David Krause, Wonderful Citrus president, detailed the company’s emphasis on investing in new agricultural products in order to capture ever-competitive marketspace and consumer attention. Wonderful has used extensive marketing campaigns to create consumer demand in popular citrus products such as Cuties and Halos Mandarins. Krause also noted that encouraging talent to enter industry is vital to its long-term health, while the marketplace is becoming top heavy as the top 20 percent of its customers account for 80 percent of sales.
Harold McClarty, HMC Farms president and CEO, spoke about his family farm’s expansion into international markets as the economy of producing and selling stone fruit domestically becomes more challenging. HMC’s first family ranch was purchased in 1887, and is now composed of 20 ranches and processing facilities in Reedley, Traver and Kingsburg as it has constantly tries to expand new directions. A recent innovation is to market specific varieties of grapes, peaches, plums and nectarines with distinctive packaging and information to educate consumers about their many options, similar to the apple industry. McClarty expects many of the area’s stone fruit trees to continue to be converted into nut orchards, He estimates the number of independent area stone fruit growers to be around 200 - less than a third of the 700 growers seven years ago.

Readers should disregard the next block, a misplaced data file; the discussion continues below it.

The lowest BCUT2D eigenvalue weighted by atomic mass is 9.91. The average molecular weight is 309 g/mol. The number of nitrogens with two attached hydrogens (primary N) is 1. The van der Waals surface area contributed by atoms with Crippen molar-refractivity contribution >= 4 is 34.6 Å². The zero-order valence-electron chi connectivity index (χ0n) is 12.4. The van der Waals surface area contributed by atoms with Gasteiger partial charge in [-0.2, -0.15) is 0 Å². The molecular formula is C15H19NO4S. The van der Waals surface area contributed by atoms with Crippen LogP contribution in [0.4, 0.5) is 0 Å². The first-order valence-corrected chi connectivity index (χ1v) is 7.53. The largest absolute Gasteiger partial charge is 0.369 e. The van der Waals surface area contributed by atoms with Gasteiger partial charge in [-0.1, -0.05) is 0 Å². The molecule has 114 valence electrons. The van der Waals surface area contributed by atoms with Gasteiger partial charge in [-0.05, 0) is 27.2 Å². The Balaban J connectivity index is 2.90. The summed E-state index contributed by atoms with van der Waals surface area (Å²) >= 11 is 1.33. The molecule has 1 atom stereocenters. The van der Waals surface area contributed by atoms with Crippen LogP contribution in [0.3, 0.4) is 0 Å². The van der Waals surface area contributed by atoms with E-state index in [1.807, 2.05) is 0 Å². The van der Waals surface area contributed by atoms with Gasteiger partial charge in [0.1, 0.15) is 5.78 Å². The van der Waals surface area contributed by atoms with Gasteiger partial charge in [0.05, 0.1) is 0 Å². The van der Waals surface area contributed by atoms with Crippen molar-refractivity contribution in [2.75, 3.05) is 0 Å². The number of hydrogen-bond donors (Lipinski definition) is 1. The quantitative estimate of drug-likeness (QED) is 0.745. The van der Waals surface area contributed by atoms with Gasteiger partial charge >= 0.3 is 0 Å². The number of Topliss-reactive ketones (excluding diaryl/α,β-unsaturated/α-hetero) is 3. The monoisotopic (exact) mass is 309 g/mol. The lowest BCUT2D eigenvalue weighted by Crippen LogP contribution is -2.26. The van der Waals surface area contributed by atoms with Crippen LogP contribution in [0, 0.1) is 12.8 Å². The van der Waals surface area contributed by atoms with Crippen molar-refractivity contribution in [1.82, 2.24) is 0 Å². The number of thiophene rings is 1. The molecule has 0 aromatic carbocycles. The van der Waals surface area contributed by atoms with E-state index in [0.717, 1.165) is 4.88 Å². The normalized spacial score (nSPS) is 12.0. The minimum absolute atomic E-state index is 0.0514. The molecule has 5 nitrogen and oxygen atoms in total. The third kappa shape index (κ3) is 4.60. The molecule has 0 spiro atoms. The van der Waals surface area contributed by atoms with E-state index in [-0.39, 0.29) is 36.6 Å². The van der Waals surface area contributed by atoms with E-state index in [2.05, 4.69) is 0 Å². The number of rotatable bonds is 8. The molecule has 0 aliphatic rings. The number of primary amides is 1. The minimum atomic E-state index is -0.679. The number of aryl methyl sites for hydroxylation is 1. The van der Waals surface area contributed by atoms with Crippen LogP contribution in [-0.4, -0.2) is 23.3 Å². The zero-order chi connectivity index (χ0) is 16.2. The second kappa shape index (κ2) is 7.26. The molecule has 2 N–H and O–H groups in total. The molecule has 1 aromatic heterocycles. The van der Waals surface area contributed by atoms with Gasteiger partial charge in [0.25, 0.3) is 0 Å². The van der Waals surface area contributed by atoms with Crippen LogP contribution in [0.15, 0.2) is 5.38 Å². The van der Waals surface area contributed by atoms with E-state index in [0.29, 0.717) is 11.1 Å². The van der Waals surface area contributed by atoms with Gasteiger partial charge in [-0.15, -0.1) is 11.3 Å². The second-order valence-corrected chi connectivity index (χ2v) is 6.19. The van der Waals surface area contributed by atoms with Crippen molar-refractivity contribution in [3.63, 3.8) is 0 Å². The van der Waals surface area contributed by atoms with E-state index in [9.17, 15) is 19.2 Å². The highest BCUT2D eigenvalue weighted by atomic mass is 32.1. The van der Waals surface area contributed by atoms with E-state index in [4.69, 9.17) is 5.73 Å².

Dr. Eric Erba, California Dairies senior vice president and chief strategy officer, revealed the difficulties of small dairy farms to keep pace with rising operational costs, even in the state’s strongest agricultural milk co-op and the nation’s leading dairy state. The numbers of producers among his company’s three co-op dairies have dropped by over 30 percent the past 10 years, yet productivity has remained relatively stable. To stay strong economically and to explore new markets, his co-op has expanded its product lines to dry milk powers and condensed milk items, as well as specialty products like cream cheese.
Even with all the challenges mentioned by various speakers, there was a positive air at the event as consumer demand remains high and the economy continues to improve.
On a personal note, McClarty noted how special it was for him to join Hanson on the speaking docket. The two grew up together as family friends, and he even remembered sharing car rides to wrestling practice.
Fittingly, the HMC Farms owner gracefully summed up the agriculture industry’s balance of challenges and rewards in a poem written by a recently-retired colleague.